I traveled a similar road when I sold our beloved 16í Camplite trailer in order to prioritize investing in the van. Though I miss the trailer a bunch (the room! the shower!), Iím glad I made the switch. Hereís what Iíve found:
1. Jumping in the van and GOING is so much easier. No trailer to hook up, etc. I find we get in and go more often.
2. I sure donít miss pulling the trailer on the road. Though the Camplite was indeed light, youíre still pulling more than a ton of metal behind you. And also a wind-catcher.
3. I can go down any - and I mean any - road without worrying if I can get out. There was many a road, not even dirt, that we didnít turn onto because I feared there wouldnít be a turn-around opportunity. Forty feet of vehicle(s) is a lot. Now? I take a turn and, if I donít like what I see, I turn around. Heck, even if I had to back out, itís WAY easier than contemplating doing it with a trailer in tow.
4. The campsite: pull in, enjoy. No more ďWill we fit?Ē, or backup disasters, or yelling from the rear, ďTree limb!Ē, or major leveling, or hookups, or whatever.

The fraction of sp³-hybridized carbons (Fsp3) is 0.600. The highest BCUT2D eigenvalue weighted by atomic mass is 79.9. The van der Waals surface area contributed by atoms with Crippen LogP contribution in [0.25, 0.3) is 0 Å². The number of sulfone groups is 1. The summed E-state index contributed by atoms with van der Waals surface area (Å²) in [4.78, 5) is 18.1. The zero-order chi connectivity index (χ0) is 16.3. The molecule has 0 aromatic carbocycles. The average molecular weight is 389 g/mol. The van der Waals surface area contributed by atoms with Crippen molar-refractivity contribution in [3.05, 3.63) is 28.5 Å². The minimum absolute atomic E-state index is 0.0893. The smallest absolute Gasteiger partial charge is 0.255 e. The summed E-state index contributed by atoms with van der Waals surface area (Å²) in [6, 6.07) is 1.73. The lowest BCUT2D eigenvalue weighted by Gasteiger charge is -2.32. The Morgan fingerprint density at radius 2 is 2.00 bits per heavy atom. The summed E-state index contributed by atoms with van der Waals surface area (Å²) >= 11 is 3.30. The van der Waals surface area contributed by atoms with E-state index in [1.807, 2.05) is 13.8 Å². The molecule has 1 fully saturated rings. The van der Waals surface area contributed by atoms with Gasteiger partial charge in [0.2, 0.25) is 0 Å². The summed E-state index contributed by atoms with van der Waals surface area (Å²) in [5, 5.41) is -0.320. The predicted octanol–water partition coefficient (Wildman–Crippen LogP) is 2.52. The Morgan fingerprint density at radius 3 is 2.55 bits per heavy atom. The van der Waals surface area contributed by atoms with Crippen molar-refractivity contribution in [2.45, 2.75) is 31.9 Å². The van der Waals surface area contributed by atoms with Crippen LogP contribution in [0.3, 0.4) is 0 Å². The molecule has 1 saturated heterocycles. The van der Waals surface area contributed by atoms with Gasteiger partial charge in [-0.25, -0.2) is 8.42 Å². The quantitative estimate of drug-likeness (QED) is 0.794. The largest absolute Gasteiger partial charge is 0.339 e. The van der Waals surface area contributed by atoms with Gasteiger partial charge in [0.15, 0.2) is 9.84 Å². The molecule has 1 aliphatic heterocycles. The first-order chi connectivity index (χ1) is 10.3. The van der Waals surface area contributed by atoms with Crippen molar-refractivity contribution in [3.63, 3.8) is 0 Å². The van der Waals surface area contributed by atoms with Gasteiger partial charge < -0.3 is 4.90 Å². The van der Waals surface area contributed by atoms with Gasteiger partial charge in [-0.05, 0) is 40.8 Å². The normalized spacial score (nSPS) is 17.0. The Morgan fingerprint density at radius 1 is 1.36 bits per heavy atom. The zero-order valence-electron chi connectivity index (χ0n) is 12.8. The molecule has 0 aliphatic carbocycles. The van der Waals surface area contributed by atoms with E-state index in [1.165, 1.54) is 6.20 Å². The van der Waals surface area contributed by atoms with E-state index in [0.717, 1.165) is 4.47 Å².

5. Time to go? Procedure: Get in, go.
6. I can tow whatever I want to camp. Boat? Bikes?
7. Last but not least on my personal list: when we just wanted to stop for a burger while traveling, I hated trying to figure out if I could fit in the drive-thru or, barring that, be able turn around in the parking lot. Scouting out every darn burger stop was a pain. Admittedly, since I put the poptop and a roof rack on (9 ft exactly) I do have to watch the drive-thrus. But I can also just park and hop out like a regular person.
I really do miss the room in the trailer and only time will tell if we wind up spending as many extended days in the van. But since itís also my daily driver, having a nice 19ft RB letís me park in most places. I no longer feel like I have an expensive toy that just sits in the driveway waiting to be used.
I hope this helps some. That Bambi is great but I encourage you to move ahead with your direction. Good luck and have fun!